While Android's rise to the top of the smartphone world has been nothing short of meteoric, it looks like the gravy train slowed somewhat at the tail end of 2011. Despite high-profile phone releases like the Motorola DROID RAZR and the Galaxy Nexus, not to mention a wider and wider selection of Android devices across all price points, Android adoption by new users slowed considerably according to Nielsen. While 62% of first-time smartphone buyers chose Android in October, by December only 47% did.
What caused this drop in enthusiasm? Without a doubt, it was Apple's release of the iPhone 4S on October 14th. Though Android presents cutting-edge hardware from various manufacturers basically year-round, Apple fans get only one phone release a year, and 2011's iPhone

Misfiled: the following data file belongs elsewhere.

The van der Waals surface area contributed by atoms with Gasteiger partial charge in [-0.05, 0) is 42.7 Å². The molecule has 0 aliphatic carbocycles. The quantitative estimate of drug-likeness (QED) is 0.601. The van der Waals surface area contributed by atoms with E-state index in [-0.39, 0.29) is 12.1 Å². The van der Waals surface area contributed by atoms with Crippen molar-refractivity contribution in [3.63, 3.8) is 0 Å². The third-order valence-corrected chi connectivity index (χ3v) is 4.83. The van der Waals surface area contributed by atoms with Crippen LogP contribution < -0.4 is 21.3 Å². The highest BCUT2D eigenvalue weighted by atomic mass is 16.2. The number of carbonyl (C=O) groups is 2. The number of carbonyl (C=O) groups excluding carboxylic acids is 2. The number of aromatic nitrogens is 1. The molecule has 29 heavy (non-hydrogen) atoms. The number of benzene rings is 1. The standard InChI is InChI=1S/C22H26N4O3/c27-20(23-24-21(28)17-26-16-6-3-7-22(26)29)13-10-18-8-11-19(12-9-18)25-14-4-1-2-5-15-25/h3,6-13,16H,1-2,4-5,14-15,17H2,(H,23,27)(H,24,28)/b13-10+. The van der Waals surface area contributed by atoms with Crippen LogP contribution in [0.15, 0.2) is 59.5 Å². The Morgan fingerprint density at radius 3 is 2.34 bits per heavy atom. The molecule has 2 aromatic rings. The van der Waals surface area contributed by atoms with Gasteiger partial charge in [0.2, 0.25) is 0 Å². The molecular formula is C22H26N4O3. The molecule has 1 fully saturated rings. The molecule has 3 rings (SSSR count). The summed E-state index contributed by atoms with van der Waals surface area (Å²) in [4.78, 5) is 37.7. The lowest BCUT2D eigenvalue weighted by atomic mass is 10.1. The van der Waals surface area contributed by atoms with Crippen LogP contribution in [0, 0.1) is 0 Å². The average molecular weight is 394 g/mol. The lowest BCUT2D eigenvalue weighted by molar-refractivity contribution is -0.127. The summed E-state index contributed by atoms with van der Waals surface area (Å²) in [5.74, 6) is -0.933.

5 4S was off the summer release schedule by several months. Though the 4S hardware is a modest update at best, the addition of a new US carrier, support for HSPA+ (late to the party, as usual) and Siri all made for a considerable showing for late 2011.
The Nielsen numbers don't reflect total sales or marketshare, where Android soundly beats iOS in every market. In places like the UK and most of Asia, Android still outsells all iPhone models nearly two to one. Both platforms continue to grow in both total numbers and smartphone marketshare as RIM's Blackkberry and Windows Phone shrink. That said, with Android and iOS' combined smartphone share reaching towards 85%, one wonders where the saturation point is - soon enough, it'll be a true duopoly. Then both operating systems will have no one but each other to take users from.